Deconvolution is a computationally intensive image processing technique that is being increasingly utilized for improving the contrast and resolution of digital images captured in the microscope. The foundations are based upon a suite of methods that are designed to remove or reverse the blurring present in microscope images induced by the limited aperture of the objective. The most commonly utilized algorithms for deconvolution in optical microscopy can be divided into two classes: deblurring and image restoration. Deblurring algorithms are fundamentally two-dimensional, because they apply an operation plane-by-plane to each two-dimensional plane of a three-dimensional image stack. In contrast, image restoration algorithms are properly termed "three-dimensional" because they operate simultaneously on every pixel in a three-dimensional image stack.
The inventor has developed a method for accurately deconvolving multiple point-spread functions from a single image. The developed function is convex, can locate 3D particles and lines in images, reconstruct images, and deconvolute blurred images. This invention has developed a function that is convex, which means it can be quickly and accurately minimized to find a solution. It also allows for the use of convex optimization routines that are fast, robust, and accurate.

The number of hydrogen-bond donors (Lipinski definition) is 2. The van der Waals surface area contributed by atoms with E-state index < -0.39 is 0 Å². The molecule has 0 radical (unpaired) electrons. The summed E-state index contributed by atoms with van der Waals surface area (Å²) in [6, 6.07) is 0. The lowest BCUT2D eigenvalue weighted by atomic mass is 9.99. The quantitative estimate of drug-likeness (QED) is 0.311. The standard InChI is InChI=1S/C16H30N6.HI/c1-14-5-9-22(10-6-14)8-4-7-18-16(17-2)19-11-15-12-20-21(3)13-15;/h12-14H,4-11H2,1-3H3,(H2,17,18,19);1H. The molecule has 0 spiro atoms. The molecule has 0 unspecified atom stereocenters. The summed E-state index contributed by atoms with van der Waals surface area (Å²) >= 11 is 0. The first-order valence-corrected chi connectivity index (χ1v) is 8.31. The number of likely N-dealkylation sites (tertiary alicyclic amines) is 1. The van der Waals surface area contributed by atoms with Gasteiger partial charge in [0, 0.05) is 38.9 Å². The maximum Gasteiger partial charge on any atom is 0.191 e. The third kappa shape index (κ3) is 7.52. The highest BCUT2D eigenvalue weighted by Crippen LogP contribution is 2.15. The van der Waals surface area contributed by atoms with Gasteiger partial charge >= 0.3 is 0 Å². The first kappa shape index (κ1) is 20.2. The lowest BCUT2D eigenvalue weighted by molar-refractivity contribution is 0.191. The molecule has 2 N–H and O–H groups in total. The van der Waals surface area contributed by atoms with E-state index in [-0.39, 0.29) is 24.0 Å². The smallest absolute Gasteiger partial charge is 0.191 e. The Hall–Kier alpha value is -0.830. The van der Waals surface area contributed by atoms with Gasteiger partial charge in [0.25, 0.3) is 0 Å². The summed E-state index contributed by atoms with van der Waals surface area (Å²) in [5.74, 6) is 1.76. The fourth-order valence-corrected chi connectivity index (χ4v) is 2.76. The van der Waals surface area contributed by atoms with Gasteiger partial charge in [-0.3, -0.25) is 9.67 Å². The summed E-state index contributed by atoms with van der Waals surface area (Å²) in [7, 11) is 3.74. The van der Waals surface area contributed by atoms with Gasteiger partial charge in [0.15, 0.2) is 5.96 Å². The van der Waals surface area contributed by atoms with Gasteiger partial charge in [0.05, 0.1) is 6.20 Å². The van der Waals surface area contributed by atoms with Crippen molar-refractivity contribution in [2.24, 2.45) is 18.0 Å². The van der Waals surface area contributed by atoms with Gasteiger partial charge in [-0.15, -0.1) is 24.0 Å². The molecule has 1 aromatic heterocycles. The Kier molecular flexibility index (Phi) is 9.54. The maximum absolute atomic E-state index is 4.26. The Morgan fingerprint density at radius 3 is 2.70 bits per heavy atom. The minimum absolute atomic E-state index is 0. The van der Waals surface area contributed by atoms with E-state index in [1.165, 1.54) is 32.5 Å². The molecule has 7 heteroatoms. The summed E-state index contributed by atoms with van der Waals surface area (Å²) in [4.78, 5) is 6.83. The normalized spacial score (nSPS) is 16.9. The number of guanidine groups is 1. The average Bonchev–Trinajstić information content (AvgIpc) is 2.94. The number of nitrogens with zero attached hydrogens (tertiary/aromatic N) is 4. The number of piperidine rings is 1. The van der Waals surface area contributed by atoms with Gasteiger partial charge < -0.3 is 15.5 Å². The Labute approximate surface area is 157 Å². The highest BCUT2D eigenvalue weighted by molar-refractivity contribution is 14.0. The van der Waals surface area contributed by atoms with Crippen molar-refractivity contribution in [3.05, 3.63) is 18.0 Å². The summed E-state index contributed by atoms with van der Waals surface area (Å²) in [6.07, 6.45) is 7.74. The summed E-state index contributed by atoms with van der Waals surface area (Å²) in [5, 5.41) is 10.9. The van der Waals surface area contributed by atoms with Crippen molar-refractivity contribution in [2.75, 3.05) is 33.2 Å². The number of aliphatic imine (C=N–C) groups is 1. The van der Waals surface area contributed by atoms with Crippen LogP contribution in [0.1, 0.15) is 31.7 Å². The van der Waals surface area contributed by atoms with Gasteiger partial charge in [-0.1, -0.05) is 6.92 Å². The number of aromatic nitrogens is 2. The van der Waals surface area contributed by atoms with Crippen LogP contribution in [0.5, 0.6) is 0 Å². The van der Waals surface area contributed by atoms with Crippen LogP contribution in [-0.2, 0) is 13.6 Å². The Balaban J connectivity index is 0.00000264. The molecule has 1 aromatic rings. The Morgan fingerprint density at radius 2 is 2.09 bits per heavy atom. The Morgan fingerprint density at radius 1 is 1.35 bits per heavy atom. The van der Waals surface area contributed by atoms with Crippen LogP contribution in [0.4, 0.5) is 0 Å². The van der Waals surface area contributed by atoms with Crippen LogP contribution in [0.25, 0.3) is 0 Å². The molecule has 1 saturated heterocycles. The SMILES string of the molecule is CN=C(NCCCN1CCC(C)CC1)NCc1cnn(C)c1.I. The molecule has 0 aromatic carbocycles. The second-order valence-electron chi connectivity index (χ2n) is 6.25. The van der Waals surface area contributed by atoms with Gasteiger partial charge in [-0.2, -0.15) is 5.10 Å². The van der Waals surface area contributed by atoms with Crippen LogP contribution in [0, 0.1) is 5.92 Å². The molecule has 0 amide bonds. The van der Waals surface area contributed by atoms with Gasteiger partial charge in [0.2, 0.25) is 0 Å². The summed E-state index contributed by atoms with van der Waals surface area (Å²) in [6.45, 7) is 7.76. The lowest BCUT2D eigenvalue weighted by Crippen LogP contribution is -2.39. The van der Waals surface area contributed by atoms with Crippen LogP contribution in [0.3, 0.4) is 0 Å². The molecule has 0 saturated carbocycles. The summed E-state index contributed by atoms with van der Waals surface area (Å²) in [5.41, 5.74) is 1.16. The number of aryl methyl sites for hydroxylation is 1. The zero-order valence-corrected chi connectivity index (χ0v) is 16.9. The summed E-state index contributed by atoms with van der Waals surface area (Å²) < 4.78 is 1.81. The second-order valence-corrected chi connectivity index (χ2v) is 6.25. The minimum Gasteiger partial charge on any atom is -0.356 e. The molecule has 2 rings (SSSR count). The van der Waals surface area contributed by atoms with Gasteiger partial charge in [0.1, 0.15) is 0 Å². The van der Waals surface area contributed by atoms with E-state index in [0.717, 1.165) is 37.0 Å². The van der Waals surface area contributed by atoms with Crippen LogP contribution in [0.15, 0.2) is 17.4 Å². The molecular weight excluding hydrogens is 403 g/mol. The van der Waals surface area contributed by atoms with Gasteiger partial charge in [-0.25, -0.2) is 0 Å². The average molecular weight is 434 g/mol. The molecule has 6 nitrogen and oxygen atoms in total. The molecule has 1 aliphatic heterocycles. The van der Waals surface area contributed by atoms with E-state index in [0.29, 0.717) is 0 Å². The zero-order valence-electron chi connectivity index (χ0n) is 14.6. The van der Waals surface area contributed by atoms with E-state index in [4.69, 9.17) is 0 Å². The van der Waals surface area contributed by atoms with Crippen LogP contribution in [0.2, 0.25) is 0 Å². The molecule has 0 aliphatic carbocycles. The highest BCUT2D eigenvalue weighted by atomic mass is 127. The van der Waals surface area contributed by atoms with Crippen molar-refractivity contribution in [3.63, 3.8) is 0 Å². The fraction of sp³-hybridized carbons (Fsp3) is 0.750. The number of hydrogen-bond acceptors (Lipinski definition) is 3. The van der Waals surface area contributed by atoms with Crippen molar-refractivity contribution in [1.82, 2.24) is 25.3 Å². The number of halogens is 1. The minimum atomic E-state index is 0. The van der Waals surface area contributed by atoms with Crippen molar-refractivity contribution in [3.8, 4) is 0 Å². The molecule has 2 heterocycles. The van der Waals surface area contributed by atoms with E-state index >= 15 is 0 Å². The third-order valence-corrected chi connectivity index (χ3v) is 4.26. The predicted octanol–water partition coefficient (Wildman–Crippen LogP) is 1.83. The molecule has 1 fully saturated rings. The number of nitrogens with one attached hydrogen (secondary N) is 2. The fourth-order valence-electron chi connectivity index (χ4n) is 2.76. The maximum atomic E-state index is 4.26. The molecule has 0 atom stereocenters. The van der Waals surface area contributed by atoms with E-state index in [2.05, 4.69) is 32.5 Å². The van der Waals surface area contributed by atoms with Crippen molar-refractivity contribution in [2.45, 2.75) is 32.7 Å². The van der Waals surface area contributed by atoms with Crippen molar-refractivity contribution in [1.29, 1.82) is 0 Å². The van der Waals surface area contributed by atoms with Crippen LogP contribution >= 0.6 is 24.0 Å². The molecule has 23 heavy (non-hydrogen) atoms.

Reference Number: D-1199
3D locating of particles and lines in images
3D reconstructions of images
Advanced deconvolution of blurred images
Features, Benefits & Advantages:
Accurate deconvolution of blurred images
The invention has been produced and tested.
A U.S. Provisional Application was filed 04/21/16.
Craig Snoeyink, Ph.D., Assistant Professor, Mechanical Engineering, Texas Tech University, Lubbock, Texas.
Keywords: deconvolution of image, multiple point spread functions